Tsikeli Boutique Hotel Meteora is an Adults Only hotel located at the foothills of the towering Meteora Rocks, in the small, picturesque village of Kastraki. This eco-friendly establishment stands out for the harmonious blend of traditional architecture with modern aesthetics. Earthy tones, natural stonewalls and elaborate woodwork dominate the hotel’s layout, radiating a sense of intimacy and coziness. This is a sustainable Level 2 property according to booking.com. Click SEE AND BOOK for more!
Meteora Hotel is one of the most fascinating properties in the beautiful area of Meteora. It opened its doors in 2006 and boasts both comfort and recreation facilities. Special attention has been given to the decor of the place. The complex embodies the architectural tradition of the region while remaining minimal in style. It was conceived and built by two distinguished architects, Nikos Valsamakis and Piotr Barelkowski, who put their signatures in the design and construction of the hotel. The hotel is built on the highest point of Kastraki and visitors can indulge in the awesome views of the Meteora Rocks from every single corner of the hotel. This a sustainable Level 2 property according to booking.com. Click SEE AND BOOK for more!
Located in Kastraki, this property is built entirely out of stone, giving it a rustic and authentic feel. It has been carefully restored to preserve its original character while also incorporating modern amenities for the comfort of the guests. The location of the "house" is perfect for exploring Meteora. The nearest monastery is just a short walk away and there are also several hiking trails in the area where you can explore the unique landscape. This a sustainable Level 3 property according to booking.com. Click SEE AND BOOK!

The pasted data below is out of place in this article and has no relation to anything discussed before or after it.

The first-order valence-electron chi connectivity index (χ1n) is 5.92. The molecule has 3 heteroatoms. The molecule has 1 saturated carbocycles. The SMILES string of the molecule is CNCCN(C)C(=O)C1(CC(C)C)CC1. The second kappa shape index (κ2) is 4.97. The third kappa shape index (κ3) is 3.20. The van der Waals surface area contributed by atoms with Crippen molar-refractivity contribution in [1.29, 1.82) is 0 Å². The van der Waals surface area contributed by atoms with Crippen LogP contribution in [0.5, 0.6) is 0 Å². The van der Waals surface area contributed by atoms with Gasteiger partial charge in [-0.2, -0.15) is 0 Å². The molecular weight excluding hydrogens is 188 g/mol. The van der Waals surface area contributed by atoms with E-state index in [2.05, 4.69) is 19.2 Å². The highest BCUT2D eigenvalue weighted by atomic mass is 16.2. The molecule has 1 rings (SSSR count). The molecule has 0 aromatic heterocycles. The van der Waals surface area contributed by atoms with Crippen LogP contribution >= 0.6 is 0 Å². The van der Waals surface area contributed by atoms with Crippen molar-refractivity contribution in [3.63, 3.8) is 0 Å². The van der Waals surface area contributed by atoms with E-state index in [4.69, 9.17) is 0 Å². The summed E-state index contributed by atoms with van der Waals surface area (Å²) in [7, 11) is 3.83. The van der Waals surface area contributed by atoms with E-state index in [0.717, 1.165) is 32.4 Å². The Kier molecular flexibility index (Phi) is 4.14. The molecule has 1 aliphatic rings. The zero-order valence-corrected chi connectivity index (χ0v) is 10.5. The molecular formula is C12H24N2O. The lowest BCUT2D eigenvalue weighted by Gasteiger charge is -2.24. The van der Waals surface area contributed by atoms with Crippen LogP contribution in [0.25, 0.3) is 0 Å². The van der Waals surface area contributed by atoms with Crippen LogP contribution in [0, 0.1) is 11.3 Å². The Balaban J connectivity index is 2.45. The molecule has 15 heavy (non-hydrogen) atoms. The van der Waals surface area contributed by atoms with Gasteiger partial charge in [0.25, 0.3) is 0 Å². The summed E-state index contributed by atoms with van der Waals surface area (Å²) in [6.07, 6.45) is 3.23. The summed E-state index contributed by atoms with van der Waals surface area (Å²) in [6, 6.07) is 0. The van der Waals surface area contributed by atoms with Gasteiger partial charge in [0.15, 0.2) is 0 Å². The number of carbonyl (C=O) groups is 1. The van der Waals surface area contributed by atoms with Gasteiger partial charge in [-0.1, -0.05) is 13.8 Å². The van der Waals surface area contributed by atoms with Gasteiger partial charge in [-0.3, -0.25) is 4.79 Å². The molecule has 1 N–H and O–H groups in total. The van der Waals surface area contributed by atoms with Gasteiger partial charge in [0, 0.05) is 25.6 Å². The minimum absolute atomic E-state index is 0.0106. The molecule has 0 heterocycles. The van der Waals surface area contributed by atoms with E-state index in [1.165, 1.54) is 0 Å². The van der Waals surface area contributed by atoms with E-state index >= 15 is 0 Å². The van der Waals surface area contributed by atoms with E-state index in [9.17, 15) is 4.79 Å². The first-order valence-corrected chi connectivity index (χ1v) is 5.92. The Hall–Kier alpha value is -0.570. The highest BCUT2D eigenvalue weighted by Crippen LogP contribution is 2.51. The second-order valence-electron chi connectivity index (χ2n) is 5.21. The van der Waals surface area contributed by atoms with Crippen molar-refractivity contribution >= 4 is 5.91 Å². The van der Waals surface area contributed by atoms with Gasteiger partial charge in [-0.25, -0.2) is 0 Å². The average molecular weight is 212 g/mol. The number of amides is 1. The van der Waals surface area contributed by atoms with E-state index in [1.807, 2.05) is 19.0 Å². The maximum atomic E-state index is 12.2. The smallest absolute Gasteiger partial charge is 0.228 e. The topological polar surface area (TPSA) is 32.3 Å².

You may not know it, but Greece isn’t all about sun, sea and sand. It's a country full of spectacular landscapes that you won't see anywhere else. A UNESCO World Heritage Site, Meteora is one of the most amazing wonders of Greece.
Transfiguration of Christ Monastery (Meteora monastic complex)This is the largest and one of the most spectacular monasteries in Meteora. It stands atop the highest rock pillar, and was founded by St. Athanasios Meteoriti in the early 14thC. King John Paleologos was its co-founder, and became a monk when retreating from secular life. Admire the beautiful architecture, which includes an eerie cellar and impressive balcony. The cellar houses a wonderful folk museum that includes exhibits taken from historical everyday life. Along with the ossuary, explore the main church and its 15th and 16th Century Byzantine frescos and murals. The monastery’s rectory doubles as a museum with artifacts of monastic life and religious relics. Explore the ancient kitchen for a glimpse into the past and into everyday life in this sky-scraping environment.
Founded in the early 1500s, this monastery is one of the most adorned in Meteora. Built by a local artist called Frangos Catelanos, he painted the murals himself. Admire the minute details in the religious scenes and notice the excellent craftsmanship of the era. Explore the chapel which is also beautifully adorned with hand-painted murals. There’s a museum in the rectory which is worth a tour. Testament to the monastery’s artistic heritage, it was a center for illuminated manuscripts and gold embroidery.